A physician and surgeon or dentist or their agents by their direction may take skeletal X-rays of the child with the consent of the child's parents or guardian for the purposes of diagnosing the case as one of possible child abuse or neglect and to determine the extent of the abuse or neglect. Neither psychotherapist-patient nor physician-patient privilege applies to the information reported in any court proceeding or administrative hearing.

Authorization of access to information regarding persons with disabilities to protection and advocacy agencies. – WIC 4903:

The protection and advocacy agency shall have access to the medical and other records of the following persons with disabilities: 1) any person who is a client of or requested assistance from the agency if the agency has received authorization for such access from the person or person's designated agent or other legal representative, although the person may subsequently deny such access; 2) any person that cannot be located and who is unable to authorize access due to mental or physical condition, who does not have a legal representative, and the agency has received a complaint.

Persons with disabilities - Confidential information and records; disclosure; consent – WIC § 4514:

All information and records acquired in the course of providing intake, assessment, and services to persons with developmental disabilities shall be confidential. Information and records are to be disclosed only as provided in this section

Local public social services agencies providing services to older persons may share information for coordination of multidisciplinary team activities – WIC § 9401:

Agencies providing services to older adults through a multidisciplinary team may provide information about older adult clients only to other county agency multidisciplinary team members providing services to same individuals to coordinate treatment between agencies. The county patients' rights advocate shall report any negative consequences of the implementation of this exception to confidentiality requirements to the local mental health director.

Papers and records pertaining to artificial insemination are subject to inspection only upon an order of the court for good cause shown – Family Code 7613:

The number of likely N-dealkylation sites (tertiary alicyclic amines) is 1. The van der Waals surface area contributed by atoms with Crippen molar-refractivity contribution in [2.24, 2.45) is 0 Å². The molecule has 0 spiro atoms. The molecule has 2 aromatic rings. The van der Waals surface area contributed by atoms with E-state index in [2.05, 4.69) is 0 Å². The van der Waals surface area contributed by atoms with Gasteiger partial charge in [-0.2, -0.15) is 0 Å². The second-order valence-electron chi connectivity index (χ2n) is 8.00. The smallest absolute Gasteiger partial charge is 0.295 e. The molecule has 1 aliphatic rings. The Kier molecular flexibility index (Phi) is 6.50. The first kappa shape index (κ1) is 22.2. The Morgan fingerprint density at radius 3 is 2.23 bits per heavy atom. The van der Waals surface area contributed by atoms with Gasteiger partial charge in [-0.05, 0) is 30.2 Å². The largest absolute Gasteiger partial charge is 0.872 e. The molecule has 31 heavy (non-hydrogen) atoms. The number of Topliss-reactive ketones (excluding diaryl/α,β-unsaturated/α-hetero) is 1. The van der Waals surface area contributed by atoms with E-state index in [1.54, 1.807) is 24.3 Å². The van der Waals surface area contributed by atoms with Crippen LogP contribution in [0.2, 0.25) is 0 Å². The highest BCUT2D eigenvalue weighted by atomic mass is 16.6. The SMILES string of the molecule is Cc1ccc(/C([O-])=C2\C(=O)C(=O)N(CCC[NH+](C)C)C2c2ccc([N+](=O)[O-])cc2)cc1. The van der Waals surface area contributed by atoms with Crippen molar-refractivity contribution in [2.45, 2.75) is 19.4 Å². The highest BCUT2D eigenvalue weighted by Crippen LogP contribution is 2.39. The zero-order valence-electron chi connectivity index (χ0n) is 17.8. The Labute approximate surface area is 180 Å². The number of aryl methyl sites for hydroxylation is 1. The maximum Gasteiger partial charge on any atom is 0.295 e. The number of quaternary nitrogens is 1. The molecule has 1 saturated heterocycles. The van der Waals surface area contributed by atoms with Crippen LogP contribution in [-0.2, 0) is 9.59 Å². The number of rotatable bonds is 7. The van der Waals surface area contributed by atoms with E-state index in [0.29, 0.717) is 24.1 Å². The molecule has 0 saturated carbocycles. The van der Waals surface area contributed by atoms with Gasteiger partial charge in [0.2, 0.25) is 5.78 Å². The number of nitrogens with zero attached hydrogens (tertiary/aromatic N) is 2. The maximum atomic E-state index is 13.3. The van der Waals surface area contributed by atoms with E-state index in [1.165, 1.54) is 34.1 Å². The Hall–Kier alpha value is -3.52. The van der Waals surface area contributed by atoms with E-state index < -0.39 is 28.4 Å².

Where a wife is inseminated artificially with semen donated by a man other than her husband, the physician and surgeon must retain the husband's consent form as part of the medical record. The record must be kept confidential and in a sealed file. However, the physician and surgeon's failure to do so does not affect the father and child relationship. All papers and records pertaining to the insemination, whether part of the permanent record of a court or of a file held by the supervising physician and surgeon or elsewhere, are subject to inspection only through a court order.

Use, disclosure and access controls for birth defects monitoring program and its contractors, researchers – Health & Safety Code § 103850:

Birth defects data created pursuant to the Birth Defect Monitoring Program must be kept confidential. All information collected for birth defects monitoring program shall be confidential and used only for the purposes stated. Access to such confidential information shall be limited to authorized program staff and persons with valid scientific interest who agree in writing to maintain confidentiality

Use, disclosure, and consent to disclose information related to hereditary diseases/congenital defects – Health & Safety Code § 124980:

All testing results and personal information generated from hereditary disorders programs shall be made available to an individual over 18 years of age, or to the individual's parent or guardian (subsection (i); all testing results and personal information from hereditary disorders programs obtained from any individual shall be confidential except for information that the individual/parent/guardian consents to be released, provided that the individual is fully informed of the scope of the information requested, the risks/benefits/purposes for the release, and the identity of to whom the inform.